Cysteinyl leukotrienes promote airway inflammation, bronchoconstriction and mucus hypersecretion. Cigarette smoking and respiratory syncytial virus (RSV) bronchiolitis are known to increase urinary cysteinyl leukotriene E4 (uLTE4), the end product of the cysteinyl leukotriene biosynthetic pathway. We tested the following hypotheses: (1) Secondhand smoke (SHS) exposure increases uLTE4 in well infants and in those hospitalized for RSV bronchiolitis; (2) Length of hospital stay for those with RSV bronchiolitis correlates with uLTE4; and (3) Infants with parent(s) with asthma will have higher uLTE4. Parental asthma for infants hospitalized with RSV bronchiolitis (n=79) and Well babies (n = 31) was determined by questionnaire. Urine was analyzed for LTE4, cotinine, and creatinine. SHS exposure was determined by cotinine to creatinine ratio. Chisquare, or t-tests were used to determine significant differences between two groups. A three-way analysis of variance compared the effects of SHS exposure and parental asthma on uLTE4 in Well versus RSV babies. Independent variables predicting length of hospital stay were determined by stepwise multiple regression. High SHS exposure and RSV significantly increased uLTE4. The SHS induced increase in uLTE4 was seen in infants with no parental asthma but not in those with parental asthma. Length of hospital stay positively correlated with uLTE4. We concluded that SHS exposure may increase the severity of bronchiolitis in RSV-infected infants by enhancing production of cysLTs in infants with no parental asthma.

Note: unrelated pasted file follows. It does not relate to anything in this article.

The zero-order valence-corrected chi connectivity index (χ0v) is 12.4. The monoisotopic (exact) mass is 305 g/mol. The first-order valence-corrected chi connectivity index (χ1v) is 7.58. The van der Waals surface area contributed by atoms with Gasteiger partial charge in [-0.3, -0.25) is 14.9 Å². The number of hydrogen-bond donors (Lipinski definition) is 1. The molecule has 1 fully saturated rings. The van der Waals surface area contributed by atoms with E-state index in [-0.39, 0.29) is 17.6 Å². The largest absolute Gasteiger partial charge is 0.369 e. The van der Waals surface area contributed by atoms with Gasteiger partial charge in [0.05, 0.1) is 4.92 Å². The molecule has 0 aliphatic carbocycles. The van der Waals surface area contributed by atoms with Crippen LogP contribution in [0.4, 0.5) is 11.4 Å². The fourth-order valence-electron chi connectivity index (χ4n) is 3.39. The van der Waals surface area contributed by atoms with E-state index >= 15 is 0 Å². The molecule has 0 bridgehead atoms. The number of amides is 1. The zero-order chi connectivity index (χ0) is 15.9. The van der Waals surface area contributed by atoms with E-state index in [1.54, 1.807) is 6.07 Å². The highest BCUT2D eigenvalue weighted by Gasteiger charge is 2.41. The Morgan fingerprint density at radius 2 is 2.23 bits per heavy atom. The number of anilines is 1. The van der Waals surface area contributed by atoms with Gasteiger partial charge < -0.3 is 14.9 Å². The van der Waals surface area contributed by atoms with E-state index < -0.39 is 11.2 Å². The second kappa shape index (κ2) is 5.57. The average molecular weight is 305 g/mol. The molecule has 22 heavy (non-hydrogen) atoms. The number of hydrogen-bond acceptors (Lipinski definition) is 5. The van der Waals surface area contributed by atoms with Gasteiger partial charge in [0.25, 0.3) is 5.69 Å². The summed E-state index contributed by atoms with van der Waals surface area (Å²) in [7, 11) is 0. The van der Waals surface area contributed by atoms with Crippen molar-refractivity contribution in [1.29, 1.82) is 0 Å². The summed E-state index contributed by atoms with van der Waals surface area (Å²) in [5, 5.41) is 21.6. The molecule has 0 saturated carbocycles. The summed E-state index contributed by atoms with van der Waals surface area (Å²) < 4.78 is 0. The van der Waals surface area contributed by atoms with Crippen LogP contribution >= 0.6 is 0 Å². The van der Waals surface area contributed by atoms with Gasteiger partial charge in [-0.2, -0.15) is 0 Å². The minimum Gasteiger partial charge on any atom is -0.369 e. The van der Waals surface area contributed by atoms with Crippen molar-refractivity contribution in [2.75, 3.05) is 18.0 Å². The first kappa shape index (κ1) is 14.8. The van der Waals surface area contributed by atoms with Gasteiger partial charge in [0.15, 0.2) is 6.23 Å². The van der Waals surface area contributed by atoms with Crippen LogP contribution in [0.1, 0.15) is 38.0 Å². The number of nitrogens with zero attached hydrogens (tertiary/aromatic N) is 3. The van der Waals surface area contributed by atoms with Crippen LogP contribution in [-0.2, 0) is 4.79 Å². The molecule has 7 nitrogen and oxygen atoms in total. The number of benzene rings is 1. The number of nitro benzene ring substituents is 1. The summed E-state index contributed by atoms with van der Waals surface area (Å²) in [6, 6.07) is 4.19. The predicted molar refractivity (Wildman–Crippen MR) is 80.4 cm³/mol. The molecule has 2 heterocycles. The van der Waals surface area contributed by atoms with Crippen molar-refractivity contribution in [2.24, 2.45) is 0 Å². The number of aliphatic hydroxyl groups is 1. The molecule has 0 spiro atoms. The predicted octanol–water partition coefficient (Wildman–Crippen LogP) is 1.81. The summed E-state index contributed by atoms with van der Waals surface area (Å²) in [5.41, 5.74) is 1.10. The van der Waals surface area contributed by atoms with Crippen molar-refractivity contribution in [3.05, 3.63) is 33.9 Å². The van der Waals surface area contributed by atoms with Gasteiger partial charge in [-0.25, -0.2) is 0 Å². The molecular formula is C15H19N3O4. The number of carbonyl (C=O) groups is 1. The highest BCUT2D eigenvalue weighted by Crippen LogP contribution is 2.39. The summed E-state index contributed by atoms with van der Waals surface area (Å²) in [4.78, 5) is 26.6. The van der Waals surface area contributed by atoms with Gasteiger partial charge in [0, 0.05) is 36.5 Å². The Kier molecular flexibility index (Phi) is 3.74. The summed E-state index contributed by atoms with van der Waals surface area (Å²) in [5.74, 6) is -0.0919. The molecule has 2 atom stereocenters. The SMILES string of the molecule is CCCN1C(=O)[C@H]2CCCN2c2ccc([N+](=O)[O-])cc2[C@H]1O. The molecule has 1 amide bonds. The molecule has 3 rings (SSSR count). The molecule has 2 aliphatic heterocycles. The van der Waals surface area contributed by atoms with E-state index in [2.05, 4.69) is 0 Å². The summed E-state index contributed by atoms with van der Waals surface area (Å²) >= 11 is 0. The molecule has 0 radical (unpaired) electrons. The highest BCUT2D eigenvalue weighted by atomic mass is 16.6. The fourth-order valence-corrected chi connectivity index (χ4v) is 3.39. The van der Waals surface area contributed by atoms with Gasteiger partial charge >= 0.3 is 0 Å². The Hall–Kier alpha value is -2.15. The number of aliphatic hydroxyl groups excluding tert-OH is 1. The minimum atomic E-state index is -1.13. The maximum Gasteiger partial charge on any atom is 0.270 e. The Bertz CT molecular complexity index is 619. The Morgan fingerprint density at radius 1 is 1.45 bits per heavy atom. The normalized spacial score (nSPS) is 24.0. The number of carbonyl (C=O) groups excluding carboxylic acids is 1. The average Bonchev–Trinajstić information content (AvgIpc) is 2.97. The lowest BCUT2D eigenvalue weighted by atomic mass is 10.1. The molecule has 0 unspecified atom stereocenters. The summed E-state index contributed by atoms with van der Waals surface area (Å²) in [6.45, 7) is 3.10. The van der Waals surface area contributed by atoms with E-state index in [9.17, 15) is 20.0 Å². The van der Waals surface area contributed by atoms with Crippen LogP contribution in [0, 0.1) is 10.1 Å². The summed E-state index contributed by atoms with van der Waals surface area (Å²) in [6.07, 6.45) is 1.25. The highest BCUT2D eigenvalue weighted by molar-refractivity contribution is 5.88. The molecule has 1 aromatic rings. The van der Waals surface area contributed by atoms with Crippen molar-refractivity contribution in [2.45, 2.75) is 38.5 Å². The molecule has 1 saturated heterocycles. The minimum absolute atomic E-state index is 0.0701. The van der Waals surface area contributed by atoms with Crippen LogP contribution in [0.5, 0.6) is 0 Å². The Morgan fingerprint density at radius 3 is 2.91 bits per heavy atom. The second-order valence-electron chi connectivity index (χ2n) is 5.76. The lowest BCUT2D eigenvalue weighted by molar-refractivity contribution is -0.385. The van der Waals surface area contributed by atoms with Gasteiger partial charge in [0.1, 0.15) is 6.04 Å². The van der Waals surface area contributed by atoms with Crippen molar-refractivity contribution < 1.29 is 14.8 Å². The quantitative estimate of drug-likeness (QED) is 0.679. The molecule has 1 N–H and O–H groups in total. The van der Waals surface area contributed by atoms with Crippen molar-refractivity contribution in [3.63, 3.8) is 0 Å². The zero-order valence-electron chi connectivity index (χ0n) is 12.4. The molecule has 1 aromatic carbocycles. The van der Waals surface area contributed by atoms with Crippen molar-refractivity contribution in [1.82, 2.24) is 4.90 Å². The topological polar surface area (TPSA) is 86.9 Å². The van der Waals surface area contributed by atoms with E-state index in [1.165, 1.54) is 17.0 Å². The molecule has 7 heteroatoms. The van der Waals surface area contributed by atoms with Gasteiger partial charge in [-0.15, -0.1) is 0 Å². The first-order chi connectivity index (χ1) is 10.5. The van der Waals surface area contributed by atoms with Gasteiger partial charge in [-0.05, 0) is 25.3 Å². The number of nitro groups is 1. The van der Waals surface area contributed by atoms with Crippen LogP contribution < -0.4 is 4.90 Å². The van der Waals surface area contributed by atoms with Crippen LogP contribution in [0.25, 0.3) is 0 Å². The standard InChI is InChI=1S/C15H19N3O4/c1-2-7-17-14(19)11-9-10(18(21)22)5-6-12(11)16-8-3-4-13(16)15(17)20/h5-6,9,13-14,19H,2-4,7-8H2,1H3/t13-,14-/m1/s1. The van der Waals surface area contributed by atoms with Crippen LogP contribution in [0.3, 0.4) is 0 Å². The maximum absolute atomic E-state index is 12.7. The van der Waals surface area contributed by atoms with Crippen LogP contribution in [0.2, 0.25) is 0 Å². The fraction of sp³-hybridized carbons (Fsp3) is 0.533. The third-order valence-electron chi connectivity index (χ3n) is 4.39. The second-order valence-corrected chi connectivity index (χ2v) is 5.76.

- Cysteinyl leukotrienes
- Parental asthma
- Respiratory syncytial virus
- Secondhand cigarette smoke
ASJC Scopus subject areas
- Pediatrics, Perinatology, and Child Health
- Pulmonary and Respiratory Medicine